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Summer Program for Transitioning STEM Minority Students from Two-year to Four-year College Degrees

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2012 ASEE Annual Conference & Exposition


San Antonio, Texas

Publication Date

June 10, 2012

Start Date

June 10, 2012

End Date

June 13, 2012



Conference Session

Attracting Young Minds: Part I

Tagged Division

Minorities in Engineering

Page Count


Page Numbers

25.1214.1 - 25.1214.11



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Paper Authors


Aurenice Menezes Oliveira Michigan Technological University

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Aurenice Oliveira is an Assistant Professor in the Electrical Engineering Technology program at Michigan Technological University. She received the Ph.D. degree in electrical engineering from the University of Maryland, Baltimore County, USA, in 2005. Her current research interests include communication systems, digital signal processing, optical fiber systems, and engineering education. Oliveira is the Michigan Tech Project Director of the U.S.-Brazil Engineering Education Consortium funded by FIPSE - U.S. Department of Education. Oliveira has also been contributing to STEM K-12 outreach initiatives, minority and diversity programs, and to the NSF-ADVANCE initiative at Michigan Tech. DOliveira is a member of the IEEE Photonics Society, the IEEE Women in Engineering Society, and the American Society of Engineering Education (ASEE).

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SUMMER PROGRAM FOR TRANSITIONING STEM MINORITY STUDENTS FROM 2-YEAR TO 4-YEAR COLLEGE DEGREESTopic (from MIND division): Innovative retention and development programs forundergraduate minority engineering students (including bridge programs).Keywords: STEM, minority, outreach.Abstract:There is broad consensus that the U.S. competitiveness in an increasingly global economicenvironment relies on getting more Americans interested in and sufficiently prepared forSTEM-related jobs. The STEM workforce accounts for more than 50% of the nation’ssustained economic growth. Reports by NIH, NSF, the Department of Education, and theU.S. Department of Labor corroborate that our nation needs to increase the supply andquality of future STEM workers by improving the pipeline into the STEM fields for low-income and/or minority, first-generation-to-consider-college, and rural students. The U.S.Bureau of Labor Statistics projects job growth of 22% for STEM occupations as a whole by2014. Increasing the STEM workforce will be of particular importance within the nextdecade as the U.S. is dealing with large infrastructure and maintenance needs.Research suggests that the main barriers to STEM education among students like those wework with include lack of: 1) family understanding/engagement to support STEM study, 2)adequate high school preparation, 3) confidence to pursue STEM study at a 4-degreeinstitution, 4) understanding of financial aid options, and 5) awareness of the availability ofhigh-paying careers with a bachelor degree. Therefore, our overall goal is to provide acomprehensive and sustained program to address these barriers within the selectedpopulation. This will result in increased STEM degree attainment among students who arecurrently underrepresented in the STEM workforce.The seven‒week summer program that we describe in this paper is designed to supportinstitution‒wide improvements in community college students’ transfer and attainment of abaccalaureate degree. The program helps community college students transfer to a four-year institution by addressing the opportunities and challenges for students who want topursue a bachelor's degree. The program encourages academically and economicallydisadvantaged students as well as minority students, Hispanic-American, Native American,and African-American, to continue their education beyond community college. Theprogram includes academic tutoring and comprehensive advising, 3-credit university-levelcourse, competitive stipend, and room/meals. Students live on the University campus whilecompleting an undergraduate research internship with a faculty member and graduatestudents. This experience strengthens students’ academic background in their major. Theprogram has achieved a success transfer rate of over 70% in the past years, and hasreceived several awards including the ABET 2010 Claire L. Felbinger Award forDiversity, for the extraordinary success in achieving or facilitating diversity andinclusiveness in the technological segments of our society.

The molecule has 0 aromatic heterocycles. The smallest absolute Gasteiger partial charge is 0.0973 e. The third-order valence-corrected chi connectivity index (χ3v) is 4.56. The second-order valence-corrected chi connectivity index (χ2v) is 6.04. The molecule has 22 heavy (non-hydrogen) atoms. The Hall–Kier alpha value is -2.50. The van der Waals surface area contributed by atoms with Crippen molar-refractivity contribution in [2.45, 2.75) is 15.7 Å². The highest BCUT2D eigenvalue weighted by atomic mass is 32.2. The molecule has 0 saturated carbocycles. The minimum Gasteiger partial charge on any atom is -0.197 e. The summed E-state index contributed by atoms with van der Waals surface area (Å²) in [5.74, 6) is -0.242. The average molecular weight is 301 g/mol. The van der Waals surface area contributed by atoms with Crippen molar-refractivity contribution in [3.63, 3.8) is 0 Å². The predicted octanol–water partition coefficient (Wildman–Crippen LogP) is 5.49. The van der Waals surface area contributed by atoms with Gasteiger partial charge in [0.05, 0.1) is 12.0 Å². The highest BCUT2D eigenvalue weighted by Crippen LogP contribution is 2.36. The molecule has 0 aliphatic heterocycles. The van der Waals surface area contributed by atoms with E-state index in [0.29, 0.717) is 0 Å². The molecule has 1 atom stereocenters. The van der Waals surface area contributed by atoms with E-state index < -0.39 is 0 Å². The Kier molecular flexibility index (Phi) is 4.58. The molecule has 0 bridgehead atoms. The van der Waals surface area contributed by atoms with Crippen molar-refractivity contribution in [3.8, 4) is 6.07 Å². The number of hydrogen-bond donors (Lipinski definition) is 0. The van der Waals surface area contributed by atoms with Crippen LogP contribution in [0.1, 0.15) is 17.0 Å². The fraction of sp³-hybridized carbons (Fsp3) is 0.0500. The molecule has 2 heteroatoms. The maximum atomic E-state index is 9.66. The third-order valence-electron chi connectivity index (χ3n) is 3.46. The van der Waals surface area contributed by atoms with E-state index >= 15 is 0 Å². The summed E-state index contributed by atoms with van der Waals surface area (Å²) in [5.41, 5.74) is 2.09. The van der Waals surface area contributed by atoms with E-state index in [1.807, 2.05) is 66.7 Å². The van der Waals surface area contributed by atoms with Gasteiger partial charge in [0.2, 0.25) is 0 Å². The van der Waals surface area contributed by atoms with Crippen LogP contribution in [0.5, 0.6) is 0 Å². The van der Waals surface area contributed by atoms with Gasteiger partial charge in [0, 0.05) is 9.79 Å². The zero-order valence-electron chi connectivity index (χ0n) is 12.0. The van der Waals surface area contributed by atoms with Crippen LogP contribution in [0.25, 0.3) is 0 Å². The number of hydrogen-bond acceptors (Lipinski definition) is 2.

Oliveira, A. M. (2012, June), Summer Program for Transitioning STEM Minority Students from Two-year to Four-year College Degrees Paper presented at 2012 ASEE Annual Conference & Exposition, San Antonio, Texas. 10.18260/1-2--21971

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